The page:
Breaking down the true cost of owning an electric car

One of the common objections towards driving an electric car is the increased costs than can come with them, but are they as costly as they appear?

There is no denying that initially, electric cars can be more expensive than their combustion engine alternatives, but it is important not to lose sight of the big savings you make further down the line.

If you’re considering an electric car lease, we have compiled a thorough guide that will provide you with all the information you need to know about how much it costs to run, charge and service an electric car. 

Why are electric cars more expensive?

Electric cars are largely more expensive than their combustion engine alternatives. Despite often being built with fewer parts, they are typically more expensive to produce.

A large chunk of the increased cost of an electric car can be accounted to the overall cost of the battery that powers it.

For example, prices for a standard five-door Volkswagen Up can start from as little as £13,000, while a e-Up costs over £10,000 more, with prices starting at £23,500.

Jaguar I-PACE

How much does it cost to charge an electric car?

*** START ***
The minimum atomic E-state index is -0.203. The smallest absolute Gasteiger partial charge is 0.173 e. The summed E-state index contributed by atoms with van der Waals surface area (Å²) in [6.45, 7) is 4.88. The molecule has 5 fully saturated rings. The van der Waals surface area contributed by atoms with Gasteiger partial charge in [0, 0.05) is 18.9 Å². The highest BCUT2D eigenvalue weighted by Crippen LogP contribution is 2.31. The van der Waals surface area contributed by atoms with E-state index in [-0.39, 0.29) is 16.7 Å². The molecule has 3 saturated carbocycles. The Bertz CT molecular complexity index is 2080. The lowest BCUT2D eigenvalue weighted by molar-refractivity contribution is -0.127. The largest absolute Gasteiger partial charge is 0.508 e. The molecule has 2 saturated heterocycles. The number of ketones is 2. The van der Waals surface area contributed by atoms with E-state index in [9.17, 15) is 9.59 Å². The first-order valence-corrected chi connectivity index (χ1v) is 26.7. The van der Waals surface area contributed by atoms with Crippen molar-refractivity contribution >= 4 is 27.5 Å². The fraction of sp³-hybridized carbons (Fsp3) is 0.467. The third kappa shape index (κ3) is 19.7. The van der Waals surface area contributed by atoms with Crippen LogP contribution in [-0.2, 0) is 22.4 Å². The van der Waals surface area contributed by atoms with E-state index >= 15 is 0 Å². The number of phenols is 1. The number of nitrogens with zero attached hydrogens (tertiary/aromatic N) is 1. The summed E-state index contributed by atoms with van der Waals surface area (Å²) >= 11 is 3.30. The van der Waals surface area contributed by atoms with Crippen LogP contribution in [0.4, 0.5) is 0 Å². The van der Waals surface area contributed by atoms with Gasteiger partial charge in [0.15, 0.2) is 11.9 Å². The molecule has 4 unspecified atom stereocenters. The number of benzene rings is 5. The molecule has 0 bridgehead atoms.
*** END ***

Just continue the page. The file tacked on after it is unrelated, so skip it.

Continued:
The total cost of charging an electric car will vary on where and which charger you use. Charging at home can be one of the cheaper methods but can often result in the longest charge times because of the lower power output.

EV Charging Solutions estimates that the cost of electricity can be between 10-14p per kWh and the total cost of charging an electric car can be as little as one-fifth of the price of a full tank of fuel.

Just like combustion engine cars, there is no flat rate to charge an EV from zero to 100 per cent. The total cost will fluctuate between cars depending on the price of electricity and the capacity of the battery.

Pod Point report that your typical EV, with a 60kWh battery, will cost roughly £8.40 to fully charge at home. Using a rapid charger at a public charge point can cost around £6.50 for 30 minutes of charge time.